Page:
New Paltz Residents Must Follow These Steps Before Drinking Water
Gov. Andrew Cuomo says the water in New Paltz is now safe to drink after a fuel line was accidentally damaged which caused oil to seep into New Paltz's drinking water supply.
Just after midnight on Friday, Gov. Cuomo announced the "Do Not Drink" advisory for the Village of New Paltz Water System is now lifted. The order is a result of the completion of system flushing and re-sampling of the water distribution system by the New York State Department of Health that showed no detectable levels of petroleum compounds, officials say.
"Following swift deployment of state resources and the isolation of the contamination source, our extensive testing shows no detectable levels of petroleum compounds in the New Paltz water system and that the water is safe to drink," Governor Cuomo said. "I commend State Health Commissioner Dr. Howard Zucker, DEC Commissioner Basil Seggos and the many state employees who answered the call and worked around the clock to help restore this water system. While we are pleased with the outcome, we will continue to be vigilant and ready to confront any and all threats to our public health."
A do not drink advisory was issued on Monday, from the New York State Department of Health and Ulster County Department of Health following reports of an odor detected in the village's drinking water.
The spill was determined to be the result of a compromised underground fuel line for the village's water treatment plant heating system, according to the Governor's office. The Department of Environmental Conservation Spill Response experts are overseeing the cleanup of the spill that compromised Reservoir #4. The village is bypassing this reservoir during the cleanup.
Flushing of the system occurred throughout the day Wednesday to move clean water through the distribution system and the additional samples collected Thursday showed non-detectable levels for petroleum compounds, allowing the "do not drink" advisory to be safely lifted.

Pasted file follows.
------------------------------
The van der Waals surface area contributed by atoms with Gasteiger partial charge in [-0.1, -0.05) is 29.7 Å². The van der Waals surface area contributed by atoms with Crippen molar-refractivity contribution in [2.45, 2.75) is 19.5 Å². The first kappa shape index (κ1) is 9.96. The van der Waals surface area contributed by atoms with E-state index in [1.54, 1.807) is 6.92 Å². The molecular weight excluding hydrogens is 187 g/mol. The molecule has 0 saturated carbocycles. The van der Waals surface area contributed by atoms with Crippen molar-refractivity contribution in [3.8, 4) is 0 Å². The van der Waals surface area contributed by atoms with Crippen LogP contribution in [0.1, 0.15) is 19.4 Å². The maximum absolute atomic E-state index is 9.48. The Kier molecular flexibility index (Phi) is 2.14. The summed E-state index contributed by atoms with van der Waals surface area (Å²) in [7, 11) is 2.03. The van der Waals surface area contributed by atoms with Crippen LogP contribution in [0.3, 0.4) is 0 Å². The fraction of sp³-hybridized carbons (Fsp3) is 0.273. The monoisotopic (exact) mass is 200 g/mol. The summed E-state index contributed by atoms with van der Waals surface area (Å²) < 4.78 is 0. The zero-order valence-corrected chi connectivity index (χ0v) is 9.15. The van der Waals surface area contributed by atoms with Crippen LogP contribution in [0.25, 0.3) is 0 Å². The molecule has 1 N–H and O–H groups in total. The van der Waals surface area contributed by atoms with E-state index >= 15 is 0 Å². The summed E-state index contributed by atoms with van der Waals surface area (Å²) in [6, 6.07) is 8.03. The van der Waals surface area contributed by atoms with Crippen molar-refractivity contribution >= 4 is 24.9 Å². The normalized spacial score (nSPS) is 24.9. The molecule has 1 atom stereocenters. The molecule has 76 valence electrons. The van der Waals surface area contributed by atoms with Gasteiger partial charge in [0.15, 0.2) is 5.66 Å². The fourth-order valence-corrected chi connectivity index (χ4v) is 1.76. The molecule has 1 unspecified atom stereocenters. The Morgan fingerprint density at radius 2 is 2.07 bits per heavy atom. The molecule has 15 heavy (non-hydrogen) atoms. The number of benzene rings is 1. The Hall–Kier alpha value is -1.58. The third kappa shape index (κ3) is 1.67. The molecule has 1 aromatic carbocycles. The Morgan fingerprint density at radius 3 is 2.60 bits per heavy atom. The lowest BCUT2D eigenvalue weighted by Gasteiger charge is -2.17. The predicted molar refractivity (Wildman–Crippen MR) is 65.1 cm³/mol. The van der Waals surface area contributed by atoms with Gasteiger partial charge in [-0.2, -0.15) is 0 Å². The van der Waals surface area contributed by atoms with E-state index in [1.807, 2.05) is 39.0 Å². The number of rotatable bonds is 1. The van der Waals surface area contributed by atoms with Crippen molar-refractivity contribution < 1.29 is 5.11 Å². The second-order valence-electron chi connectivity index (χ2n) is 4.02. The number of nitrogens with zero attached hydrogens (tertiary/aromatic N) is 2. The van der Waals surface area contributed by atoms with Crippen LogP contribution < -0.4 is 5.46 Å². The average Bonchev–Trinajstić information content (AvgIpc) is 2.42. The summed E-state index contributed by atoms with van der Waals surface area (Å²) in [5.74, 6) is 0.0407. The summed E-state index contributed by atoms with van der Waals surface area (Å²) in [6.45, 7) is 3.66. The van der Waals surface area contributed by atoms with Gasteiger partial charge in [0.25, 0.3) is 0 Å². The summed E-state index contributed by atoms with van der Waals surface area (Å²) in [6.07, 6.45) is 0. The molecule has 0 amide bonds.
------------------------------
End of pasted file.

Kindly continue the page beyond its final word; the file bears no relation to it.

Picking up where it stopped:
Before residents drink the water, residents are advised to flush their plumbing to remove any old water that may be lingering in the pipes of their household or business.
The Governor's office provided the following steps to flush your pipes.
Step 1. Flush cold water system
- Turn on all indoor cold water faucets, including every sink, shower, and bathtub.
- Run the cold water for 5 minutes.
- Shut off all indoor cold water faucets.
Step 2. Flush hot water system
- Turn on all indoor hot water faucets, including every sink, shower, and bathtub.
- Run hot water for 15 minutes. This will replace the water in your hot water tank with filtered water.
- Shut off all indoor hot water faucets.
Step 3. Flush fixtures and appliances
- Flush each toilet at least once. There is no limit on using or flushing toilets during the flushing process.
- Refrigerator water lines and ice makers:
− Flush refrigerator water dispensers for 5 minutes.
− Consider replacing any refrigerator water filters. Follow manufacturer instructions.
− Discard your ice from your freezer. If you have an automatic icemaker, make/discard 5 batches of ice.
− Clean the ice container with warm water and soap before using it.
- Other water-using appliances:
− Run dishwashers, washing machines, and other appliances through one cycle while empty.
− Discard water and clean coffee makers, humidifiers, oral, medical or health care devices, or other appliances that may have had contact with contaminated water. Contact the manufacturer if you have questions about cleaning.
Step 4. In-home filtration units, filtered water dispensers (point of use devices), and water softeners
- Take steps to clean water filtration systems, backwash (regenerate) water softeners, and consider replacing filters. Follow manufacturer instructions.